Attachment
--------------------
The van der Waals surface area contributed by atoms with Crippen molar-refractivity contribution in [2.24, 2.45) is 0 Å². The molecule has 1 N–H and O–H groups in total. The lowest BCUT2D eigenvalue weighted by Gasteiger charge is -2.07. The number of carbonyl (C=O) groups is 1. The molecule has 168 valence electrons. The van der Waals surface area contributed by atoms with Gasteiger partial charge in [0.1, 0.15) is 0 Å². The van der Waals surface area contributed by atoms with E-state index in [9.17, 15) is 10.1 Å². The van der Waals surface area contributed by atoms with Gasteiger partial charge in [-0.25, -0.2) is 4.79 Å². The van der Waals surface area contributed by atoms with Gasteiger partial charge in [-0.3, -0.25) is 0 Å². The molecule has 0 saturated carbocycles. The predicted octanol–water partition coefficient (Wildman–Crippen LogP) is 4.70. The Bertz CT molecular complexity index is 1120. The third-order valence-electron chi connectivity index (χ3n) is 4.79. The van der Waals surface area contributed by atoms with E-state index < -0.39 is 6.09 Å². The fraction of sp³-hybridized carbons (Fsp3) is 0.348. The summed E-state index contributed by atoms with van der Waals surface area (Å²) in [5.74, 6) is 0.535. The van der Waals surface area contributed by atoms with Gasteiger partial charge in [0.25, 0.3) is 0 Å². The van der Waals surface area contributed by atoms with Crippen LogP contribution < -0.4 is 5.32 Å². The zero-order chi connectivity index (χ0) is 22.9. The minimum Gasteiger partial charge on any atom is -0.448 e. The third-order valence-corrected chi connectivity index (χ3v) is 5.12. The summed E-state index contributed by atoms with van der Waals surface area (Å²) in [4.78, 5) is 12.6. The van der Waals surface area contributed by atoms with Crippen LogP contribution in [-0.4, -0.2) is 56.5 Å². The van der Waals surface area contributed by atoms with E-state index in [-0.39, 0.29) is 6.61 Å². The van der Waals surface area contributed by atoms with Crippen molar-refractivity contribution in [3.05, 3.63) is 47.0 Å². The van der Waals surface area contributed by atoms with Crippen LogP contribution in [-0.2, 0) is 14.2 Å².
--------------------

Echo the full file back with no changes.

The van der Waals surface area contributed by atoms with Crippen molar-refractivity contribution in [2.24, 2.45) is 0 Å². The molecule has 1 N–H and O–H groups in total. The lowest BCUT2D eigenvalue weighted by Gasteiger charge is -2.07. The number of carbonyl (C=O) groups is 1. The molecule has 168 valence electrons. The van der Waals surface area contributed by atoms with Gasteiger partial charge in [0.1, 0.15) is 0 Å². The van der Waals surface area contributed by atoms with E-state index in [9.17, 15) is 10.1 Å². The van der Waals surface area contributed by atoms with Gasteiger partial charge in [-0.25, -0.2) is 4.79 Å². The van der Waals surface area contributed by atoms with Gasteiger partial charge in [-0.3, -0.25) is 0 Å². The molecule has 0 saturated carbocycles. The predicted octanol–water partition coefficient (Wildman–Crippen LogP) is 4.70. The Bertz CT molecular complexity index is 1120. The third-order valence-electron chi connectivity index (χ3n) is 4.79. The van der Waals surface area contributed by atoms with E-state index < -0.39 is 6.09 Å². The fraction of sp³-hybridized carbons (Fsp3) is 0.348. The summed E-state index contributed by atoms with van der Waals surface area (Å²) in [5.74, 6) is 0.535. The van der Waals surface area contributed by atoms with Gasteiger partial charge in [0.25, 0.3) is 0 Å². The van der Waals surface area contributed by atoms with Crippen LogP contribution < -0.4 is 5.32 Å². The zero-order chi connectivity index (χ0) is 22.9. The minimum Gasteiger partial charge on any atom is -0.448 e. The third-order valence-corrected chi connectivity index (χ3v) is 5.12. The summed E-state index contributed by atoms with van der Waals surface area (Å²) in [4.78, 5) is 12.6. The van der Waals surface area contributed by atoms with Crippen LogP contribution in [-0.4, -0.2) is 56.5 Å². The van der Waals surface area contributed by atoms with E-state index in [-0.39, 0.29) is 6.61 Å². The van der Waals surface area contributed by atoms with Crippen molar-refractivity contribution in [3.05, 3.63) is 47.0 Å². The van der Waals surface area contributed by atoms with Crippen LogP contribution in [-0.2, 0) is 14.2 Å².